I was surprised to read that our former President no longer includes meat, eggs, or dairy in his diet.  Even more surprising was the fact that animal welfare and environmental protection were not mentioned once when he explained his drastic dietary transformation—not even as corollary benefits! When asked directly if he was a vegan, he reluctantly acknowledged that he was.

Americans embraced and encouraged President Clinton’s love of fast-food and meat.  It was something most people could relate to and reminded us that he was just an ordinary American. Could he have publicized his vegan diet 15 years ago without hurting his chances of reelection? Probably not. But what is it about veganism and vegetarianism that makes our elected officials so uncomfortable?

For one, the meat and dairy industries exert great influence over Congress and executive agencies like the USDA. With campaign contributions at stake and pressure from persuasive lobbyists, it is not surprising that beef, pork, poultry, and dairy products are supported and promoted by the government. Continue reading

The Other Greenhouse “Gas”: Cows & Climate Change

Jillian N. Bittner

You drive to the supermarket in your “green” car, checking your back seat before you leave for your re-usable bags– yet you stand on line about to purchase the packaged beef sitting at the bottom of your cart and do not stop to think twice about the environment? – Perhaps you should.

While the environmental legal community emphasizes the desperate need to harness and reduce CO2 emissions as a way to mitigate the current and impending consequences of greenhouse gases on climate change, the community at large has ignored the impact of a greater culprit – CH4, or rather methane gas.  Animal agriculture accounts not only as a source of CO2, or nitrous oxide (N2O; another potent greenhouse gas), but is the number one source of methane gas worldwide – beating out the effects of vehicles and airplanes combined. But why should the environmental and legal communities be more concerned with CH4? According to the EPA, “methane is about 21 times more powerful at warming the atmosphere than CO2 by weight.”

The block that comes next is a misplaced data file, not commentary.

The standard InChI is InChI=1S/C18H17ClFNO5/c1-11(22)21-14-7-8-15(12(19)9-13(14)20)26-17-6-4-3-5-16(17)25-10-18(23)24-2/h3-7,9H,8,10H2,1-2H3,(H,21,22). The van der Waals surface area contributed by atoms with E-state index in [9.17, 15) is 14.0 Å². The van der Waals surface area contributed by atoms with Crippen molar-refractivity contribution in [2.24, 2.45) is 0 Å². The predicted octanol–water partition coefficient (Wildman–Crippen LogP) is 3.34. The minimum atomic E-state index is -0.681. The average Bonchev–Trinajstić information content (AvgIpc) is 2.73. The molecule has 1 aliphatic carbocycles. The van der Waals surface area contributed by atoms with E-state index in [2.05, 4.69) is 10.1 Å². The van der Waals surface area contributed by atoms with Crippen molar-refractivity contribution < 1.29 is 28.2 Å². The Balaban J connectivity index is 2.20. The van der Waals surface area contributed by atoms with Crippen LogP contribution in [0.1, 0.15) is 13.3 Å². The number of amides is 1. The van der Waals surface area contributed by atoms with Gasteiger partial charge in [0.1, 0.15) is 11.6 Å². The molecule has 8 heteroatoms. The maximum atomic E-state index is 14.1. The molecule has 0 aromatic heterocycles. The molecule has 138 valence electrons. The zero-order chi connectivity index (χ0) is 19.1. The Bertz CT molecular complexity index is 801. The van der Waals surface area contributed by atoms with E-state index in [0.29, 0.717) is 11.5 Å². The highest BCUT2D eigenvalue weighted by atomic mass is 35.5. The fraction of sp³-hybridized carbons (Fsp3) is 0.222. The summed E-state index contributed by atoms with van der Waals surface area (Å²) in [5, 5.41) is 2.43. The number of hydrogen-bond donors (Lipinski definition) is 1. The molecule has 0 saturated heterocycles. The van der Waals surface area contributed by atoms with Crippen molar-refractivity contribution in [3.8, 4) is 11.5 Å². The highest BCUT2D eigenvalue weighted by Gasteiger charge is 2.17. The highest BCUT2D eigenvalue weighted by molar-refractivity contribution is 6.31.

Cows, and the corresponding beef industry, are the largest contributors of methane gas. Cows produce this effect partly through belching and flatulence as a consequence of their digestive systems, which are characteristic of ruminant animals. Yet CAFOs remain unregulated. Continue reading

Sexism, ageism, speciesism: To fight one -ism, must we embrace others?

Would you card this woman?

Kathleen Stachowski     Other Nations

It was sheer curiosity that drove me to it. Honest! Saw a link, clicked, ended up at PETA Prime scoping out the “Sexiest Vegetarian Over 50” contest. As a vegan over 50–and a curious one at that–it made perfect sense to check it out. Perfect sense, and who’s abashedly defensive?!? Ha ha.

But what is PETA Prime, I wondered–AARP for animal rights activists? The Baby Boomers’ PETA? Although any mention of age is hard to find, the model at the top of the page has laugh lines and silver hair, and at the “about” page there’s this: “Let’s celebrate the wise people we have become and learn to make kind choices together.” Ah, yes, “the wise people we have become.” Collecting all that wisdom took us around the block a time or two.

Continue reading

The wilderness vegan: Hold the cheese ‘n’ skeeters, please!

Kathleen Stachowski    Other Nations

Let’s say a couple–fairly new at describing themselves as vegan–is backpacking with friends in the Beartooth Mountains along the Montana/Wyoming border. Let’s say the mosquitoes are so thick–zillions of them, dense clouds of them–that they risk inhaling them (check), swallowing them (check), and swat them by the tens in their tent (check, check, check!). They find them floating in their oatmeal and coffee, and plastered into their couscous (check, and check). In spite of the blood-letting, they have a glorious hike above 10,000 feet elevation, are appreciatively reminded of their place in the food chain (this is grizzly country), celebrate one friend’s end-of-chemo first-year anniversary, and return happy and rejuvenated with over 100 bites each. Continue reading

Environmentalism & Factory Farming

David Cassuto

Good article in GOOD Magazine on environmentalism and industrial agriculture featuring an interview w/me.

The American Diet of Meat

David Cassuto

With a hat tip to Scu and a huzzah to the NY Times, this graphic speaks for itself:

You’ll Eat It and Like It: Rehabbing Vegans in Texas Prisons

David Cassuto

First the bad news then some good news then some middling, reality check observations.

It seems that a prisoner in Texas wishes to eat a vegan diet but the prison system will not let him.  Texas currently offers only a “meatless option,” which includes dairy and eggs.  The prisoner has sued under RLUIPA, the Religious Land Use and Institutionalized Persons Act of 2000 (more about the statute here), to force the prison to respect his dietary wishes.